“Transforming Towns is focussed on improving biodiversity and green infrastructure, repurposing neglected properties, increasing flexible working and living space, and providing access to services.


“Our town centre first policy means that town centres should be the first consideration for all decisions on the location of workplaces and services. Our town and city centres face many challenges which have been exacerbated by the pandemic.

“That’s why we are investing heavily to ensure that our towns not only survive but thrive, and we are brave in reinvigorating them into places where people want to spend their time.”

Local County Councillor Tom Tudor welcomed the progress on site: “Combined with other initiatives taking place, I am very optimistic that Haverfordwest Town Centre will become a thriving commercial and residential location of choice, creating a distinct destination and sense of place,” he said.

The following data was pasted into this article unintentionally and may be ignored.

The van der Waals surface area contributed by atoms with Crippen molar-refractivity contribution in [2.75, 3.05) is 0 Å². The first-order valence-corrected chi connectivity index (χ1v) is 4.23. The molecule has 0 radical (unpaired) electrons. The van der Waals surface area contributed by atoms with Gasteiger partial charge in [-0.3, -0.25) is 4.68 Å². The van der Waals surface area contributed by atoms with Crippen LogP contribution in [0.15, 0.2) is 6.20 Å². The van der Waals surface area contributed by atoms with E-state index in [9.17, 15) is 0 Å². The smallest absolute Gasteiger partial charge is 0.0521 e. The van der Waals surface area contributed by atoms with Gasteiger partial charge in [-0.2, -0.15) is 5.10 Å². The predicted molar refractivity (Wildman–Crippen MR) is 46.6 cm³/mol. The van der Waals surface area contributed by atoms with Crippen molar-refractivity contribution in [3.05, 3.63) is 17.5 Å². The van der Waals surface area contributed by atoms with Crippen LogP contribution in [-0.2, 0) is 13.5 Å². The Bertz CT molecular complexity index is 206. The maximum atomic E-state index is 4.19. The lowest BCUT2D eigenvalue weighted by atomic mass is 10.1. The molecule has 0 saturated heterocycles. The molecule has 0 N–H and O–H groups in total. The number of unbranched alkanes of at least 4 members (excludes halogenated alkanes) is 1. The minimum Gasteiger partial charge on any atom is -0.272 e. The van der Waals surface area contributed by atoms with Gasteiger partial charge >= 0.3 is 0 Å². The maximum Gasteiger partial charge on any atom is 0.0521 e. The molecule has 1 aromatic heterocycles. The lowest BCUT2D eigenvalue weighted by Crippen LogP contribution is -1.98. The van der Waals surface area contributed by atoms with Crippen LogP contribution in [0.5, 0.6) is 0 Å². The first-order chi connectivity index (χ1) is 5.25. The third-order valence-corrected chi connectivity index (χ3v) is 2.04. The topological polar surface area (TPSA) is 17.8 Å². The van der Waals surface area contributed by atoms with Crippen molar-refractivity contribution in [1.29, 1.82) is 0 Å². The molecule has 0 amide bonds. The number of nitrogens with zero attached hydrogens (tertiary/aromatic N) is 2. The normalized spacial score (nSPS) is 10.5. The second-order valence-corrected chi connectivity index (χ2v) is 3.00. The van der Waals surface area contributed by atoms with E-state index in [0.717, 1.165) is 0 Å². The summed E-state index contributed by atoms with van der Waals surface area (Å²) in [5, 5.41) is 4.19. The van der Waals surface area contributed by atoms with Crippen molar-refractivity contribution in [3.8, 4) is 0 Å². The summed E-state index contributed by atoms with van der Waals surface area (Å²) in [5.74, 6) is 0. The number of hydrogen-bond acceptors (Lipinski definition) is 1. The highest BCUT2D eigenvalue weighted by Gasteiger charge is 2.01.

(Lead Image: Pembrokeshire Council)

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New community cafe to provide ‘opportunity’ for people of Haverfordwest




A new community space has opened at the former Wimpy in Haverfordwest’s Riverside Shopping Centre

@No5 Riverside offers a community café, ‘Library of Things’ and employment support – all in one town centre location.  

It follows a 6-month renovation project by Norman Industries as part of its supported employment programme, with funding from Welsh Government.

“The café will be a fantastic resource offering dedicated sessions to a wide range of community groups, including people with dementia or a learning disability, carers, and gentlemen’s groups,” said Cllr Tessa Hodgson, Pembrokeshire County Council’s Cabinet Member for Social Services.

Known as ‘Caffi Cyfle’ (cyfle is the Welsh word for ‘opportunity’) the café is open 10am to 4pm Monday to Saturday. It is fully inclusive – please ask how to book a quiet time or about suitable food options.